Skipwith Cannell (1887–1957) was an American poet associated with the Imagist group. His surname is pronounced with the accent on the second syllable. He was a friend of William Carlos Williams, and like Ezra Pound he came from Philadelphia. Cannell studied at the University of Virginia and was enthusiastic about the work of Edgar Allan Poe and the free verse of The King James Version of The Bible. He was briefly married to Kathleen Eaton Cannell, who was generally known as 'Kitty'.
Cannell met Pound in Paris in 1913. Pound sent some of Cannell's poems to Harriet Monroe. Back in London, Pound took Cannell and Kitty to visit Yeats and found a room for the couple below his own in Church Walk, Kensington.
Cannell's work appeared in the first Imagist anthology, edited by Pound and published by Poetry Bookshop in 1914 Des Imagistes and The New Poetry: An Anthology, edited by Harriet Monroe and Alice Corbin Henderson in 1917 and later in Richard Aldington's Imagist Anthology in 1930.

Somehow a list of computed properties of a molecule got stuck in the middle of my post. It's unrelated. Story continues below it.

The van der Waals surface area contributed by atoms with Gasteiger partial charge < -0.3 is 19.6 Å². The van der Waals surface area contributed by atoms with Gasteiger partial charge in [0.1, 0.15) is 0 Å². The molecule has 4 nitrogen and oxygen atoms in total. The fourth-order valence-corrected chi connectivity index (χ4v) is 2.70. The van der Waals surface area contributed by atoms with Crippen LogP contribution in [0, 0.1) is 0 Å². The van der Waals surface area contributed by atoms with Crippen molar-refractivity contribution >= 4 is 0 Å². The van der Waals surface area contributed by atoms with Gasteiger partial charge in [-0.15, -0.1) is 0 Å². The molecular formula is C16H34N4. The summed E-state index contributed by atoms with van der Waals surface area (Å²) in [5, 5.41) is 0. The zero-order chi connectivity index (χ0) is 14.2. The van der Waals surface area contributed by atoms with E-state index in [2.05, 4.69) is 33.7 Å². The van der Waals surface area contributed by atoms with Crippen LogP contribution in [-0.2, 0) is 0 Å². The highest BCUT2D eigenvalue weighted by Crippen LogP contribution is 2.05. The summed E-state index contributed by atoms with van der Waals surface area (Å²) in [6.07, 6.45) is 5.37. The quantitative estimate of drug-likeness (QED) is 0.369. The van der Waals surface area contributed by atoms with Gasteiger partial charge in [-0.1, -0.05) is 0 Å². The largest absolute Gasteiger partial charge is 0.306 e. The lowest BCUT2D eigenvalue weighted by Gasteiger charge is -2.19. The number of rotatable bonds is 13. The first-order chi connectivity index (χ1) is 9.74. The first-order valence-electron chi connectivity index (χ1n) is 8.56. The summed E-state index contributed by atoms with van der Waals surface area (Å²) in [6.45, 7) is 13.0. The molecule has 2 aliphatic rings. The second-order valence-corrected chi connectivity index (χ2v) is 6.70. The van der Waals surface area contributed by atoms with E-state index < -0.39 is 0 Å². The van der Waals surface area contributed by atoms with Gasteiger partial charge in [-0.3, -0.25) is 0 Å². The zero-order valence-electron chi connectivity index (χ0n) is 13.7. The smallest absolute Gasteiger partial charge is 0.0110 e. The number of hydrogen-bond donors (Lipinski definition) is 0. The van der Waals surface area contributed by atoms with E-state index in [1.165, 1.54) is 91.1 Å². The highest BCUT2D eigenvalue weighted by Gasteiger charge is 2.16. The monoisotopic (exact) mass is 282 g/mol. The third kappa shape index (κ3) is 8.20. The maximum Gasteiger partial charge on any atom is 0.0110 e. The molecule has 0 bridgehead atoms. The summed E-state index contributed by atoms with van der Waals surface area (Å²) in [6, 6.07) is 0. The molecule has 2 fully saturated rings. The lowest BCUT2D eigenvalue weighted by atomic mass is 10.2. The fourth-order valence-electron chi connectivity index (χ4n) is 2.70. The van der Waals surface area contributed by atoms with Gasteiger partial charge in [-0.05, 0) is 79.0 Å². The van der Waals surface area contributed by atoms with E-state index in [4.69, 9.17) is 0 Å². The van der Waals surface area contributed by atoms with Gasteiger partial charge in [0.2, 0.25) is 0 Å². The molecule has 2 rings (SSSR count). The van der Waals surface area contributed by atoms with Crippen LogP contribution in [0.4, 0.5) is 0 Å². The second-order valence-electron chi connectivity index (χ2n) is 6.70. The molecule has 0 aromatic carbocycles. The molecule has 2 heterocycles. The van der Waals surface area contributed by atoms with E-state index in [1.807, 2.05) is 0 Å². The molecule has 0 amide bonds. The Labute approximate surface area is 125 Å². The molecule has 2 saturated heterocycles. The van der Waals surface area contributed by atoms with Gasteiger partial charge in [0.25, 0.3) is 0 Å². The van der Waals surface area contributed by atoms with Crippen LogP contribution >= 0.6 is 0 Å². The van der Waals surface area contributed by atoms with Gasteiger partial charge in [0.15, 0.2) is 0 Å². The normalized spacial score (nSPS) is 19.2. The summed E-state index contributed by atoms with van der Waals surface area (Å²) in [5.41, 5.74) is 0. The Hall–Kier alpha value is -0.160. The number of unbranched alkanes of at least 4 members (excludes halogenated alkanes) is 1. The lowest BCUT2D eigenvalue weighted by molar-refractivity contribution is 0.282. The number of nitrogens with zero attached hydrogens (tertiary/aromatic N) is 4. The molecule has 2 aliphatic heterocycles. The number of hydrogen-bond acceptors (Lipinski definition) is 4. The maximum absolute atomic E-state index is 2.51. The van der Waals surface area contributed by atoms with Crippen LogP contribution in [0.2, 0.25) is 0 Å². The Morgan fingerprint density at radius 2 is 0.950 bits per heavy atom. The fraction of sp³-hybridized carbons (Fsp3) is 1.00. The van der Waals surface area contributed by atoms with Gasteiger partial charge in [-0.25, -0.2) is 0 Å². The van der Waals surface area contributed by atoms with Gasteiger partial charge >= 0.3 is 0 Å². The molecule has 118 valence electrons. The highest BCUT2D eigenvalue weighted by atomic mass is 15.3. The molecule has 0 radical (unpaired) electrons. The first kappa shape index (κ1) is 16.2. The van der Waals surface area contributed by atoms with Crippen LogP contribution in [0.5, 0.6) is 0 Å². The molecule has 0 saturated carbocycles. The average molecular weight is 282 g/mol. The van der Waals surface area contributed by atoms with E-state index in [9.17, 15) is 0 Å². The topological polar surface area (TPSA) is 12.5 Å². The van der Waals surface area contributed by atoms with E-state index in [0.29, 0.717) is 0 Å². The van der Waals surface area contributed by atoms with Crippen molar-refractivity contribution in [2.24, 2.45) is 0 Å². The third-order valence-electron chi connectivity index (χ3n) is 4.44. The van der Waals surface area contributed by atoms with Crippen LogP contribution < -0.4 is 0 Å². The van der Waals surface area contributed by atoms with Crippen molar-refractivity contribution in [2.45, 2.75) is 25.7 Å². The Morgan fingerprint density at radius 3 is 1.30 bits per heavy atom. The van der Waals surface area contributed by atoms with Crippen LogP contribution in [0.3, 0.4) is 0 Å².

Cannell and Kitty divorced in 1921. There were no children from this first marriage. Cannell married secondly Juliette Del Grange, a French national with whom he had two daughters, May and Sarah. His second marriage also ended in divorce. He married a third time to Catherine Pettigrew, with whom he had five additional children, David, Mary, Michael, John and Susan.
He was closely involved with Alfred Kreymborg's magazine Others: A Magazine of the New Verse.